John Arsuaga, Witness to Man Running Near Shamrock Gas Station, Trial Test., Texas v. DeLuna, No. 83-CR–194-A at 243 (Nueces Cty., 28th Dist. Tex. July 18, 1983) at 256 ( “Q. Now, do you recall in your statement that you say something to the effect of, ‘As I was pulling into the parking lot, I noticed a Hispanic male about five-eight; approximately 170 pounds; having wavy, medium length dark hair . . . . A. Yes, sir, I do. Q. This statement . . . was fresh in your mind as to what you had just seen a few hours earlier; is that correct, sir? A. That’s correct.”).

John Arsuaga, Witness to Man Running Near Shamrock Gas Station, Statement to Corpus Christi Police Dep’t (Feb. 4, 1983) at 1 (describing the man running east, away from the Sigmor station: “he was wearing a light colored shirt; dark colored slacks”);

Bruno Mejia, Corpus Christi Police Officer, Supplementary Report (Feb. 4, 1983) at 3 (reporting that the Arsuagas “were together in their car driving into the Phase III parking lot at 2632 SPID . . . and they both advised me that they observed a Hispanic male, approximately 5’7” to 5’9”, dark hair, wearing a white long-sleeve shirt untucked and unbuttoned, running across the Phase III parking lot”);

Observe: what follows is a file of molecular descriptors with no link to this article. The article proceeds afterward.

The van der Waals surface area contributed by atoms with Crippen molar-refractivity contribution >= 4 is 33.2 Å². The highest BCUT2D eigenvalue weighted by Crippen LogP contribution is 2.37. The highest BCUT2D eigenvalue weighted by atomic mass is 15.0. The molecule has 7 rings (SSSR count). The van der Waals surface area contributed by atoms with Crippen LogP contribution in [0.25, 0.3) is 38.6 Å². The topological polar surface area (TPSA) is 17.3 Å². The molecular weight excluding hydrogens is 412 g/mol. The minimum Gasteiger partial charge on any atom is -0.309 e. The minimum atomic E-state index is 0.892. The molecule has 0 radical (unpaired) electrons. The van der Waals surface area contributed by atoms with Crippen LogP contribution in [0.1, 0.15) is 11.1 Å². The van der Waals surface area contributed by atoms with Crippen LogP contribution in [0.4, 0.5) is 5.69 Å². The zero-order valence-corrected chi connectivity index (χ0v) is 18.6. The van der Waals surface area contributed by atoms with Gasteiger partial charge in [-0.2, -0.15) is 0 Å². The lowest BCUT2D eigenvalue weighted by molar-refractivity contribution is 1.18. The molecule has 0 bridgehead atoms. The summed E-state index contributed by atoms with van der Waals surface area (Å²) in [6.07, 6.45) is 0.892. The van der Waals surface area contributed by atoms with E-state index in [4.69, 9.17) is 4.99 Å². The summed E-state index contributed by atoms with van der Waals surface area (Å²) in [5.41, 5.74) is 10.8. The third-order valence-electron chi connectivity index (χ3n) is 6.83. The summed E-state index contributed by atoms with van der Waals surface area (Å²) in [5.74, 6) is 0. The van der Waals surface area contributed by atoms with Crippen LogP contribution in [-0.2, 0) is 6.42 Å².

John Arsuaga, Witness to Man Running Near Shamrock Gas Station, Pretrial Test., Texas v. DeLuna, No. 83-CR–194-A (Nueces Cty., 28th Dist. Tex. June 20, 1983) at 68 (describing the man as “wearing dark slacks like a uniform-type with a light colored shirt, long sleeve”);

Julie Arsuaga, Witness to Man Running Near Shamrock Gas Station, Pretrial Test., Texas v. DeLuna, No. 83-CR–194-A (Nueces Cty., 28th Dist. Tex. June 20, 1983) at 92 (describing “dark pants like, you know, work pants”; “a white shirt that was open, you know, because I could see the side of it, kind of flapping back a little bit, might not have been completely unbuttoned, but close to the bottom it was”; “the sleeve was rolled up, it was white, you know, blouse-style shirt, you know, something like what you [a lawyer in court] have on”; “white dress shirt”; “that type of shirt”);